We help our clients grow, protect and pass on their wealth through a range of services including:

  1. Strategic property advice. – Allow us to build a Strategic Property Plan for you and your family.  Planning is bringing the future into the present so you can do something about it now! Click here to learn more
  2. Buyer’s agency – As Australia’s most trusted buyers’ agents we’ve been involved in over $4Billion worth of transactions creating wealth for our clients and we can do the same for you. Our on the ground teams in Melbourne, Sydney and Brisbane bring you years of experience and perspective – that’s something money just can’t buy. We’ll help you find your next home or an investment grade property.  Click here to learn how we can help you.
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Michael is a director of Metropole Property Strategists who help their clients grow, protect and pass on their wealth through independent, unbiased property advice and advocacy. He's once again been voted Australia's leading property investment adviser and one of Australia's 50 most influential Thought Leaders. His opinions are regularly featured in the media. Visit

'How will the budget really affect our property markets? | Property Insiders [VIDEO]' have 18 comments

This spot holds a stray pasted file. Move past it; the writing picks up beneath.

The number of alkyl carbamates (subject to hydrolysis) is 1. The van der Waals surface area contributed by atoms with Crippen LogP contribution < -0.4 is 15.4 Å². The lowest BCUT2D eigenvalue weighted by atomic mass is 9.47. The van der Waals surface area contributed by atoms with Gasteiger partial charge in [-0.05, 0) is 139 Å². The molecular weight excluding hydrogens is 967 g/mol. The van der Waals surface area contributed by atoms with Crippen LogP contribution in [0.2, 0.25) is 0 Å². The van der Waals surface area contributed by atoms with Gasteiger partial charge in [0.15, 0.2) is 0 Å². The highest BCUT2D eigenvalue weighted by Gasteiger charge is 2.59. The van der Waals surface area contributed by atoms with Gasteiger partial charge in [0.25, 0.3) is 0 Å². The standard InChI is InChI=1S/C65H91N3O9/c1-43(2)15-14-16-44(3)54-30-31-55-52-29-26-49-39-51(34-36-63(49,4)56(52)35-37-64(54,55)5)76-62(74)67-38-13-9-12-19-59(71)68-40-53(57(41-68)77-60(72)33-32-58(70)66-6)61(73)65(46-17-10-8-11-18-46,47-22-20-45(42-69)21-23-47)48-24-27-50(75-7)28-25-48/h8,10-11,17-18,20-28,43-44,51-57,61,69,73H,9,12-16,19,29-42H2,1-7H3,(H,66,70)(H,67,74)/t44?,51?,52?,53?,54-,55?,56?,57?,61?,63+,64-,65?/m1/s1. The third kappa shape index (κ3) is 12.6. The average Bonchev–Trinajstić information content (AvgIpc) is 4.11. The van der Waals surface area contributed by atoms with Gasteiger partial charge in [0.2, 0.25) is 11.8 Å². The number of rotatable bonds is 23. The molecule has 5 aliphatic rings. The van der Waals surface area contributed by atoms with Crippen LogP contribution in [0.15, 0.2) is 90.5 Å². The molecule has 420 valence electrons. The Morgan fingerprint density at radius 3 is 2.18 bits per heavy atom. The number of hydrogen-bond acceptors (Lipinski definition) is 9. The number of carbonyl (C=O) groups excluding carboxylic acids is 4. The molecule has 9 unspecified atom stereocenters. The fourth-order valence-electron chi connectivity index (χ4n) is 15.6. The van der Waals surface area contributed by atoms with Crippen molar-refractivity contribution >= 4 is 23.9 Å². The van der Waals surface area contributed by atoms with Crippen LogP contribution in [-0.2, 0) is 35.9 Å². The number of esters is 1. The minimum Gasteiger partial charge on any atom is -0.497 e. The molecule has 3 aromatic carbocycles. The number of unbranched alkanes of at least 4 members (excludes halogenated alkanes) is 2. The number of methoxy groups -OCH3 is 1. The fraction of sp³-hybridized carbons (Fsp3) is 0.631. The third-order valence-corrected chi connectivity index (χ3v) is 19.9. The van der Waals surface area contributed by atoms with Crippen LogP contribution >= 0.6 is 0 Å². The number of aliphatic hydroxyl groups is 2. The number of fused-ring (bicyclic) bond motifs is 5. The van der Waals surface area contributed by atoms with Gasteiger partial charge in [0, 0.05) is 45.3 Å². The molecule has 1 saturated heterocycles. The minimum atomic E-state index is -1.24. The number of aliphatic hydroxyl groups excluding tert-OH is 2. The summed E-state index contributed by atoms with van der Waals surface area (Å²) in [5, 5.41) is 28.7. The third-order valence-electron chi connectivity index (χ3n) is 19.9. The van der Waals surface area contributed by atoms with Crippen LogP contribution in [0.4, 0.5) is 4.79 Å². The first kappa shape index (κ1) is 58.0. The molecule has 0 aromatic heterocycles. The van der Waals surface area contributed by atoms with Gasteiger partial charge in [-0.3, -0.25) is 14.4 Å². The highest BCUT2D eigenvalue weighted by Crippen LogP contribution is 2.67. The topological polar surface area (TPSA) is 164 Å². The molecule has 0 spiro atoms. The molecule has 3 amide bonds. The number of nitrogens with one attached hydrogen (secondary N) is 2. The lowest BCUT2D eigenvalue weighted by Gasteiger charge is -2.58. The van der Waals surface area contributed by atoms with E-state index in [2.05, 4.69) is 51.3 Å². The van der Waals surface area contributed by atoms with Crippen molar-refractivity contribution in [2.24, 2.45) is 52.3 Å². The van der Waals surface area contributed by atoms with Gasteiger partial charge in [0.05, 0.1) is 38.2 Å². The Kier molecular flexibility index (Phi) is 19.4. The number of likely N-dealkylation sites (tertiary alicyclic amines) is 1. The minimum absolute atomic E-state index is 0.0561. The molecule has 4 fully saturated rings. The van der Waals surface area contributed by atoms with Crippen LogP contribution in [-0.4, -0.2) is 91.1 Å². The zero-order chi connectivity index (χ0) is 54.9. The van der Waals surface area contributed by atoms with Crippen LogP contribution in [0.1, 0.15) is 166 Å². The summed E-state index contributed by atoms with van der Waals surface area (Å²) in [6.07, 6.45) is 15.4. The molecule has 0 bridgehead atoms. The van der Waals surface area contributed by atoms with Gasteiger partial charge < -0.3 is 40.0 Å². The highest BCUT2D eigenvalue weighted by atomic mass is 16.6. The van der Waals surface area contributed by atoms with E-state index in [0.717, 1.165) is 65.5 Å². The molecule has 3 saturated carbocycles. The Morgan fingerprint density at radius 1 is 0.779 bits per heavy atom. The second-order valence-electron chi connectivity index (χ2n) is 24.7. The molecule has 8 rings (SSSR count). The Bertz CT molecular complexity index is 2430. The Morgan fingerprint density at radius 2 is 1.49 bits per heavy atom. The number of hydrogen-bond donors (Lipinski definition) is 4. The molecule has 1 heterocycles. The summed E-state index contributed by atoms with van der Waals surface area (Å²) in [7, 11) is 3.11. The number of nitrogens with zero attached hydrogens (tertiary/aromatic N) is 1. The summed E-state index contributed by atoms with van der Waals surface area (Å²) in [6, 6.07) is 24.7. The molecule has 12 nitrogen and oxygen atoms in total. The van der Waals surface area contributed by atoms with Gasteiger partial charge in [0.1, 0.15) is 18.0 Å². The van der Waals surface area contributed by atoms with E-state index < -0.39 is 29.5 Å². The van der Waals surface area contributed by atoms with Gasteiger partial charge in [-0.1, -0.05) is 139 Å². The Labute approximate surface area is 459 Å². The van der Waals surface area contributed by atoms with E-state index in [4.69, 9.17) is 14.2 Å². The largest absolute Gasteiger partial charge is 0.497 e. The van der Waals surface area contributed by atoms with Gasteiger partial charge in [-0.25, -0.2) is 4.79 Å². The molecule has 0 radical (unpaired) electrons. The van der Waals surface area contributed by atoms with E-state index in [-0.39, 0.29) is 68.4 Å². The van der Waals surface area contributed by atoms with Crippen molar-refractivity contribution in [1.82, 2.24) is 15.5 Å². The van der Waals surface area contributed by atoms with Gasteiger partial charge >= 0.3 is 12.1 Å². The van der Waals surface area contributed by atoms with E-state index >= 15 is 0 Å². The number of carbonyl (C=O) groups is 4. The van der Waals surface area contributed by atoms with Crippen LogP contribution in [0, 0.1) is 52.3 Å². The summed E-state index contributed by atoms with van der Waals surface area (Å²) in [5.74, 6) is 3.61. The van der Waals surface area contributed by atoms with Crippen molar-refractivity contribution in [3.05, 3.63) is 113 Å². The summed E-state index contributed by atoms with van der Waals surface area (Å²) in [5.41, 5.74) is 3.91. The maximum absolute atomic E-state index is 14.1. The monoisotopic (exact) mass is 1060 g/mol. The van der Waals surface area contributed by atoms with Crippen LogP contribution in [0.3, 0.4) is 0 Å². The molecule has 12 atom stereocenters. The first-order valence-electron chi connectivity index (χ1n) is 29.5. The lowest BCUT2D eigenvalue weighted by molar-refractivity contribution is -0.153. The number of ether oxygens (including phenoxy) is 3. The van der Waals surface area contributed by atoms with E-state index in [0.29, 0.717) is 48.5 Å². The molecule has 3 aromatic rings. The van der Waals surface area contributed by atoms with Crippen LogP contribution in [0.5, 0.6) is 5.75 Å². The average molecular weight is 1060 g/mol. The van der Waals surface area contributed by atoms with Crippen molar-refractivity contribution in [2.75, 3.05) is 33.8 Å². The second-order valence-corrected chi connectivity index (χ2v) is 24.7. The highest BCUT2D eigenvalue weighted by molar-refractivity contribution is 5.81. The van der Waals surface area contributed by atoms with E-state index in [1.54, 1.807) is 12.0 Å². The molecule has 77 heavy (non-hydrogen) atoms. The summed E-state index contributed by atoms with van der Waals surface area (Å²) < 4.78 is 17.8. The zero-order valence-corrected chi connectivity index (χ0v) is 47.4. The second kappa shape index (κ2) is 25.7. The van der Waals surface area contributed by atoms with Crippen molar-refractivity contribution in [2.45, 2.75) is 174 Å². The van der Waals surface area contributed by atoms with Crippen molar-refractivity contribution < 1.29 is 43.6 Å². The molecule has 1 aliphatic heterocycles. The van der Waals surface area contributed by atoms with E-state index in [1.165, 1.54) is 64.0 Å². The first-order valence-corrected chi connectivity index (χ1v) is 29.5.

April 25, 2021 Mark

    Its interesting to watch the FOMO effect on purchasing real estate at higher prices than they are worth as real estates are elevating prices during the demand. I also recently read an account of a person at auction in Sydney saying I felt like I had won lotto just because he secured the winning bid !
    Now the prices are rising so quickly and people are borrowing way to much to purchase at historically low interest rates its not difficult to work out what happens next when interest rates rise again !
    See household debt in Australia
    Another concern is the misdemeanor of good debt and bad debt lets face it all debt is bad but it portrays a certain air of its ok because its good debt .. but good debt can turn bad too ie negative equity
    We see the occurrence every decade or so the debt delinquency increases this last happened when interest rates were increased
    I have been in a position where I have not only seen this occur but almost been burnt too .. not a good feeling but you learn by your mistakes very quickly
    The oracle Buffet says be fearful when others are greedy and greedy when others are fearful
    I am standing back and waiting for this supposed pandemic mayhem to cease ….


      Michael Yardney

      April 25, 2021 Michael Yardney

      What you say is correct – some people are making poor decisions driven my FOMO – but that doesn’t mean it’s the wrong time to make a wise investment decision



    April 2, 2021 Mary

    Your comment about “Australia heading towards Japan” and being over 1T in debt

    Have you seen this link lately?

    Australia is doing AMAZINGLY WELL compared to the rest of the world.

    I suggest to try removing the lens of pessimism and looking at life in general with a more realistic and optimistic outlook

    People are angry when prices go down
    People are angry when prices go up

    Can’t seem to win either way eh?



    March 3, 2021 Jennifer